Although this is true of the U.S. Chamber of Commerce and other lobbying groups representing larger employers who view healthcare coverage as an important offering to attract and retain talent, it may not extend to smaller employers, according to a KHN article published June 7.
KHN profiled small- to mid-sized employers who have joined labor unions and consumer groups in favor of Medicare for All. Despite concerns of the tax implications of Medicare for All, the article cites the complexity of having to understand health policy to make an informed purchasing decision and an inability, despite experimenting with narrow networks, HDHPs and wellness efforts, to control premium growth as the overriding factor. The employers interviewed also express frustration that health plans and brokers have been largely ineffective advocates for purchasers.
Given the complexity of healthcare and employers inability (or unwillingness) to tackle healthcare costs, it’s surprising they aren’t more supportive of at least a public option for their older, more expensive workers.
However, I suspect that if struggles to control costs continue, we may see more employers change their position.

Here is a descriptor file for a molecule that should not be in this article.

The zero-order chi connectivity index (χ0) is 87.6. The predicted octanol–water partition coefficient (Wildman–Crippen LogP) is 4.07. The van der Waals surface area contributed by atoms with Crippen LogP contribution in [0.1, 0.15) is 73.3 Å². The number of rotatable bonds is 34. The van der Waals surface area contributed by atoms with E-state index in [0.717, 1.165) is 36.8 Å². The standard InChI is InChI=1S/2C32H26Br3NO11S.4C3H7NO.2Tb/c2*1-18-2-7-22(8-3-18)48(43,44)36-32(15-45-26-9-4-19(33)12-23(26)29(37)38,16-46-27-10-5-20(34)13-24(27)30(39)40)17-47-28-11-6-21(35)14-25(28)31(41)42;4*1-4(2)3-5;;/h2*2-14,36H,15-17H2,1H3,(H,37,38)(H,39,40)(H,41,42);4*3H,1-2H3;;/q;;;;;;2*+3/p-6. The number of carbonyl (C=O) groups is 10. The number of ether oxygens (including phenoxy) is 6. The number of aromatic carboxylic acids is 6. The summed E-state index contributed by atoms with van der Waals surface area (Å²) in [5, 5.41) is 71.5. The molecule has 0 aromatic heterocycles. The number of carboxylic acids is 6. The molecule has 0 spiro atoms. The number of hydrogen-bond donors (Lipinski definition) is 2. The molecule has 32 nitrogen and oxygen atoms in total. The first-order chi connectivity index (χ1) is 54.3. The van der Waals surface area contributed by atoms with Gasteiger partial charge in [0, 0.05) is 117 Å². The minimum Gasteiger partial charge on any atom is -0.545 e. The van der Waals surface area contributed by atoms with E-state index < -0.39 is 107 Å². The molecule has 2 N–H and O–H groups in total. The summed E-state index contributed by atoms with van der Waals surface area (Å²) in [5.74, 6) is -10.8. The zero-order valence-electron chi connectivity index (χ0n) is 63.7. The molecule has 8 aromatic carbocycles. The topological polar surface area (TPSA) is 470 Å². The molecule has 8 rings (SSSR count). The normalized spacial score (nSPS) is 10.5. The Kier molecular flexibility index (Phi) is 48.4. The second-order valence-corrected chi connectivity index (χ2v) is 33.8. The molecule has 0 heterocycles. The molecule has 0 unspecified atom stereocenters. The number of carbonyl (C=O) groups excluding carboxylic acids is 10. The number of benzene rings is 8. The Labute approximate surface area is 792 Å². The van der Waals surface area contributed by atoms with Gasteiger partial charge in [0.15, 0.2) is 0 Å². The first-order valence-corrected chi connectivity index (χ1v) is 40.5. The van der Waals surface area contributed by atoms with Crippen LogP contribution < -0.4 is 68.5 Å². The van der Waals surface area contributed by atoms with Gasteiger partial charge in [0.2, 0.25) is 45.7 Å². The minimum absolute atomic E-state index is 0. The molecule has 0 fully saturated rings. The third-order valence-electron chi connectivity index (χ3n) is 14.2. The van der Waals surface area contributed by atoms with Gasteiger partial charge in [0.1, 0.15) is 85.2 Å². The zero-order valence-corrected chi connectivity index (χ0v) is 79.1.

The support of small to mid-size employers for Medicare for All may increase the likelihood of passage of something along the lines of Senators Tim Kaine (D-Va.) and Michael Bennet’s (D-Colo.) Medicare X bill, which would eventually allow a public option to compete in the SHOP (small business) exchanges.
However, barring some unforeseen event or collection of events, it’s difficult to imagine movement on this before 2024, at the earliest, due to the current composition of the Senate and the 2020 senatorial race map. So, the industry still has some time to come together and work collectively to reduce the total cost of care and allow those reductions to translate into reduced premium growth.